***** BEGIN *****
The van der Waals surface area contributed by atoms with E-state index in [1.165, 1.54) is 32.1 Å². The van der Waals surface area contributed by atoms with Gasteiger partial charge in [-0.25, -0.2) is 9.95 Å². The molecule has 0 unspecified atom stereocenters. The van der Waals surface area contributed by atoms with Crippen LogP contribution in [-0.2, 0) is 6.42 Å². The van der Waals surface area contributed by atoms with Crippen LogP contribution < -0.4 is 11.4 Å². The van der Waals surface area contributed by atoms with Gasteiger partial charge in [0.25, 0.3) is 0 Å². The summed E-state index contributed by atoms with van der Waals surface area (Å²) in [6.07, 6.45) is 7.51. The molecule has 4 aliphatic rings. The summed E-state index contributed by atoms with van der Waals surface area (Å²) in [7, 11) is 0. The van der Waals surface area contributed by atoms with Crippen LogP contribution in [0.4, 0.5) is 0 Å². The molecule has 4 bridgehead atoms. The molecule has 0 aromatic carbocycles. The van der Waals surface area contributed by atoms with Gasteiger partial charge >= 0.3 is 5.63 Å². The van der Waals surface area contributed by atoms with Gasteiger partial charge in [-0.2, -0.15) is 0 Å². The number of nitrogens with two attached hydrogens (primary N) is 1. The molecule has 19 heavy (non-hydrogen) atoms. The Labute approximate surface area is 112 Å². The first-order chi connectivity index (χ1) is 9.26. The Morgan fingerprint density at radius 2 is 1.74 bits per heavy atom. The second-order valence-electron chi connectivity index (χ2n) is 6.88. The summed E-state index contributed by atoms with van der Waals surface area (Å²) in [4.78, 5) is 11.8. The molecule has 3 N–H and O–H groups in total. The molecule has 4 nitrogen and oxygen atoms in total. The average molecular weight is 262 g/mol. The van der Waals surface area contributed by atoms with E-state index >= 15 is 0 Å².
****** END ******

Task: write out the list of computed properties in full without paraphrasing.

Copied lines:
The van der Waals surface area contributed by atoms with E-state index in [1.165, 1.54) is 32.1 Å². The van der Waals surface area contributed by atoms with Gasteiger partial charge in [-0.25, -0.2) is 9.95 Å². The molecule has 0 unspecified atom stereocenters. The van der Waals surface area contributed by atoms with Crippen LogP contribution in [-0.2, 0) is 6.42 Å². The van der Waals surface area contributed by atoms with Crippen LogP contribution < -0.4 is 11.4 Å². The van der Waals surface area contributed by atoms with Gasteiger partial charge in [0.25, 0.3) is 0 Å². The summed E-state index contributed by atoms with van der Waals surface area (Å²) in [6.07, 6.45) is 7.51. The molecule has 4 aliphatic rings. The summed E-state index contributed by atoms with van der Waals surface area (Å²) in [7, 11) is 0. The van der Waals surface area contributed by atoms with Crippen LogP contribution in [0.4, 0.5) is 0 Å². The molecule has 4 bridgehead atoms. The molecule has 0 aromatic carbocycles. The van der Waals surface area contributed by atoms with Gasteiger partial charge >= 0.3 is 5.63 Å². The van der Waals surface area contributed by atoms with Gasteiger partial charge in [-0.2, -0.15) is 0 Å². The number of nitrogens with two attached hydrogens (primary N) is 1. The molecule has 19 heavy (non-hydrogen) atoms. The Labute approximate surface area is 112 Å². The first-order chi connectivity index (χ1) is 9.26. The Morgan fingerprint density at radius 2 is 1.74 bits per heavy atom. The second-order valence-electron chi connectivity index (χ2n) is 6.88. The summed E-state index contributed by atoms with van der Waals surface area (Å²) in [4.78, 5) is 11.8. The molecule has 3 N–H and O–H groups in total. The molecule has 4 nitrogen and oxygen atoms in total. The average molecular weight is 262 g/mol. The van der Waals surface area contributed by atoms with E-state index >= 15 is 0 Å².